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Texas federal judge forces lawyers to sign pledge against using AI in filings

U.S. District Judge Brantley Starr warned artificial intelligence can make up nonexistent citations and is not bound by oaths to the law like attorneys are.

DALLAS (CN) — A Texas federal judge is requiring attorneys in cases before his court to pledge they did not use artificial intelligence to draft their documents, warning the programs “make stuff up.”

U.S. District Judge Brantley Starr in Dallas mandated the certification on Wednesday, becoming one of the first judges in the country to do so.

“All attorneys appearing before the Court must file on the docket a certificate attesting either that no portion of the filing was drafted by generative artificial intelligence (such as ChatGPT, Harvey.AI, or Google Bard) or that any language drafted by generative artificial intelligence was checked for accuracy, using print reporters or traditional legal databases, by a human being,” states the website for the U.S. District Court Northern District of Texas. “These platforms are incredibly powerful and have many uses in the law: form divorces, discovery requests, suggested errors in documents, anticipated questions at oral argument. But legal briefing is not one of them.”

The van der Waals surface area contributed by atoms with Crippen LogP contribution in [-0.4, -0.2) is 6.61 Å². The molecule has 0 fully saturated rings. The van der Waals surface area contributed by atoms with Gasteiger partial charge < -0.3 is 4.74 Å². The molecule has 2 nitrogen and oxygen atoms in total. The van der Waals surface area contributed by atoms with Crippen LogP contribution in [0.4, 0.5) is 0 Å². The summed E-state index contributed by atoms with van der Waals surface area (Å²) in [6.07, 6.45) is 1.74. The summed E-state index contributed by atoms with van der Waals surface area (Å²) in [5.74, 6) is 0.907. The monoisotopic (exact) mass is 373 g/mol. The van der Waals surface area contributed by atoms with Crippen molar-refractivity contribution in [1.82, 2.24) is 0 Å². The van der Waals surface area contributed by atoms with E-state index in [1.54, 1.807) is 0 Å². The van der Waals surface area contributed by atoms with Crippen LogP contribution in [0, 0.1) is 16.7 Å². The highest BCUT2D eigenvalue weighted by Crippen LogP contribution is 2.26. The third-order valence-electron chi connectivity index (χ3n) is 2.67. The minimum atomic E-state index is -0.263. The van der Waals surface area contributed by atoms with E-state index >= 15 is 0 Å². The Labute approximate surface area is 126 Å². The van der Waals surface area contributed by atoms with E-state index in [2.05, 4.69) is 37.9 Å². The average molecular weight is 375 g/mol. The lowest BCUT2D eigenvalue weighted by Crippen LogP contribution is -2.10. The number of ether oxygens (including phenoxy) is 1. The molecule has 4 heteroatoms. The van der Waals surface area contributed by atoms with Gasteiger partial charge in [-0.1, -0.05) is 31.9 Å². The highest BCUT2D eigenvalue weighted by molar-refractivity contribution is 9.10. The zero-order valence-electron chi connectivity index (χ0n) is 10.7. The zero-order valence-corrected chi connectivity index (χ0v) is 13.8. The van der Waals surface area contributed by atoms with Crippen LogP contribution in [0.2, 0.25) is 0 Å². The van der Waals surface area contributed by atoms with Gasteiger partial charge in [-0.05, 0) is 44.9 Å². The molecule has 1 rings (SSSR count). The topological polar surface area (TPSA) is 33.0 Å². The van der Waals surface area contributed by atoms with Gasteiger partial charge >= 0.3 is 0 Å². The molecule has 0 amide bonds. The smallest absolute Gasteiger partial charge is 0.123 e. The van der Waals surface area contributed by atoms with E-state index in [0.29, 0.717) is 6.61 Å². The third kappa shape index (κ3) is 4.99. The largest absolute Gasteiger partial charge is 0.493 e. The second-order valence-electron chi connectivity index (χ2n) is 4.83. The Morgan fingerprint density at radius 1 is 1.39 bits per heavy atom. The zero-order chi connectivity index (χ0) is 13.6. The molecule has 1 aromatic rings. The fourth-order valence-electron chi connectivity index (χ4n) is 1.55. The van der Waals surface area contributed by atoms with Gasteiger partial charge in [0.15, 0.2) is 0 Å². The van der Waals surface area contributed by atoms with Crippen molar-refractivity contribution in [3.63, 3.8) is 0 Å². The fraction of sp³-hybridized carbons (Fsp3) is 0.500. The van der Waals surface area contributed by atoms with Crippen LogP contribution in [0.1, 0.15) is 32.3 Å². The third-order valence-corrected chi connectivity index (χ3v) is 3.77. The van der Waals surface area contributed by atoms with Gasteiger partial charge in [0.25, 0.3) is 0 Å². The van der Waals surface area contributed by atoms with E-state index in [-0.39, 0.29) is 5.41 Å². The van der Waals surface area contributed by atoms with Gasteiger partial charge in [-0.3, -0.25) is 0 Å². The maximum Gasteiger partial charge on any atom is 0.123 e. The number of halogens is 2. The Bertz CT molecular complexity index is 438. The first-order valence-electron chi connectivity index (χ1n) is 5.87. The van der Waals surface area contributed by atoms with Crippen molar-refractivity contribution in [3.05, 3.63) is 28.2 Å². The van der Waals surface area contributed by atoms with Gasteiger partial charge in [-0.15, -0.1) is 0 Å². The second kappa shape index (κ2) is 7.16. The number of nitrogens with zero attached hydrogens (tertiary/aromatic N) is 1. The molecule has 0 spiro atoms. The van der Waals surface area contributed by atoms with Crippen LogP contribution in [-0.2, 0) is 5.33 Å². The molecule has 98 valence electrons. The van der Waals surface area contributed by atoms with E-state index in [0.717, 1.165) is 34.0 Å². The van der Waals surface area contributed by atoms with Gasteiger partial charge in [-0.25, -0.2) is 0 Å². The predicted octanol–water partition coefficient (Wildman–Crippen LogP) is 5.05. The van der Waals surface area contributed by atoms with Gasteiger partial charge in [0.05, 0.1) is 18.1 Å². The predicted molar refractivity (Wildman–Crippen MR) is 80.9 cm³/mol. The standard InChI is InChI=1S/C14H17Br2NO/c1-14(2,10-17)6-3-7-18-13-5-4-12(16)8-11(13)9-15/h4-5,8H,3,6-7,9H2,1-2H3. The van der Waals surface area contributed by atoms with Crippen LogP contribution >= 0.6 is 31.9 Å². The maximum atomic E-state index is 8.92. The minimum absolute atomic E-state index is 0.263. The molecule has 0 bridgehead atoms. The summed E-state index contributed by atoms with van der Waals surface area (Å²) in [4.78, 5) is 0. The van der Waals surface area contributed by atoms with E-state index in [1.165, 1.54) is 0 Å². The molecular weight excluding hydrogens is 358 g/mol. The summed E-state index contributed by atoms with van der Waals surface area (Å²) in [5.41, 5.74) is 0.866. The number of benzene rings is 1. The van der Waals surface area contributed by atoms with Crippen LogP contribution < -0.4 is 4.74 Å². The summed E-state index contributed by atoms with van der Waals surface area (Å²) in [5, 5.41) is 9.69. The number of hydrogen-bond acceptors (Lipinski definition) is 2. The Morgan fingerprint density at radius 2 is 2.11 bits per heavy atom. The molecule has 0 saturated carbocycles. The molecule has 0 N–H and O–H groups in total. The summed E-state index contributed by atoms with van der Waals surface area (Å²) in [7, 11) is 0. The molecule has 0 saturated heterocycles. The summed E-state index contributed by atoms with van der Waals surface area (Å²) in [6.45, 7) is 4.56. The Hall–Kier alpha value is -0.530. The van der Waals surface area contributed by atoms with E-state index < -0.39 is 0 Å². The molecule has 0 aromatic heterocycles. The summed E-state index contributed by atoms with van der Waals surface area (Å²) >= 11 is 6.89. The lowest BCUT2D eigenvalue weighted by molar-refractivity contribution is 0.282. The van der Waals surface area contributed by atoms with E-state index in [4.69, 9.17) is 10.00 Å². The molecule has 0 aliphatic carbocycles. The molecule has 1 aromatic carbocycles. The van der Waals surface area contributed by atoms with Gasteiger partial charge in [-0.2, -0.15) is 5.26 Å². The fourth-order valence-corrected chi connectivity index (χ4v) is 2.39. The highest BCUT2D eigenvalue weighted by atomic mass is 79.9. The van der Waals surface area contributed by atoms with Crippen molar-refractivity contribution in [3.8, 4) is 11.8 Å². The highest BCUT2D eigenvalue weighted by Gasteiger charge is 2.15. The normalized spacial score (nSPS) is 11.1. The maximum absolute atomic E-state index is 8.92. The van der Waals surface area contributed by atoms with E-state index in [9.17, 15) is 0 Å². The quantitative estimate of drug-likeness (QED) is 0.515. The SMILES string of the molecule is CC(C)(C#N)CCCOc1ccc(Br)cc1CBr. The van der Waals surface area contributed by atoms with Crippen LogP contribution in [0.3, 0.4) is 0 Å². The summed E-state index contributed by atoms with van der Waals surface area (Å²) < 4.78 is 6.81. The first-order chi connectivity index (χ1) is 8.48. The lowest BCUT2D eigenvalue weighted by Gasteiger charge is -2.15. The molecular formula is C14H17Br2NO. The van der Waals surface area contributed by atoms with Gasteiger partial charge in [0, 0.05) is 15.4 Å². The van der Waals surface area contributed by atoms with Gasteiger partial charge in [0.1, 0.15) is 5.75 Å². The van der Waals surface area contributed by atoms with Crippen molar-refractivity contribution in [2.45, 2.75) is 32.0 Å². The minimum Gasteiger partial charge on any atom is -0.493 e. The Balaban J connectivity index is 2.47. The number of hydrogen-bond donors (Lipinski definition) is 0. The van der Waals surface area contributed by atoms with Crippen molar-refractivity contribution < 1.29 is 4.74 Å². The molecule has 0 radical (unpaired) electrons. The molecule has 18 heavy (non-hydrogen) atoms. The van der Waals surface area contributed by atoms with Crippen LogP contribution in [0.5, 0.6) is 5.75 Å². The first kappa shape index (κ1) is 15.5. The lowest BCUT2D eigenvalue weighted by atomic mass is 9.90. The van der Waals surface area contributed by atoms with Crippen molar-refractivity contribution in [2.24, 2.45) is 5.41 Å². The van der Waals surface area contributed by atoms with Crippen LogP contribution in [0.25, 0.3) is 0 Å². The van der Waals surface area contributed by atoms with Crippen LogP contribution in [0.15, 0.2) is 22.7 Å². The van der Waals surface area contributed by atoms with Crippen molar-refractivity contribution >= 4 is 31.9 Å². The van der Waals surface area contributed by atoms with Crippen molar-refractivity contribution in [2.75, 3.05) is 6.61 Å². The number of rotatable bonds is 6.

Business leaders have grappled with how to regulate the ethics of using generative AI since its widespread introduction last year. The programs are able to quickly generate text and images through conversational prompts that learn the patterns of the data being input over time. Critics argue that misuse and abuse of the technology can spread misinformation and deepfakes to manipulate large numbers of people.

Starr, a Donald Trump appointee, explained the AI programs are “prone to hallucinations and bias” in their current state, including making up quotes and citations. He warned the programs are not bound by oaths to the law or the truth that attorneys are sworn to.

“Unbound by any sense of duty, honor, or justice, such programs act according to computer code rather than conviction, based on programming rather than principle,” the judge wrote. “Any party believing a platform has the requisite accuracy and reliability for legal briefing may move for leave and explain why.”

Starr warned that violators of the mandate will face sanctions under Rule 11 of the Federal Rules of Civil Procedure.

The judge’s new mandate comes one week after a lawyer admitted in New York federal court to using ChatGPT to write a filing in a personal injury case that cited six court decisions that do not exist. Steven Schwartz with Levidow, Levidow & Oberman wrote in a sworn affidavit that he “greatly regrets” using AI in such a manner, had no intent to deceive the court and will never use the programs in the future “without absolute verification” of authenticity.

Schwartz faces a hearing on possible sanctions on June 8 before U.S. District Judge P. Kevin Castel in Manhattan.

Follow @davejourno
Categories / Courts, Law, Technology

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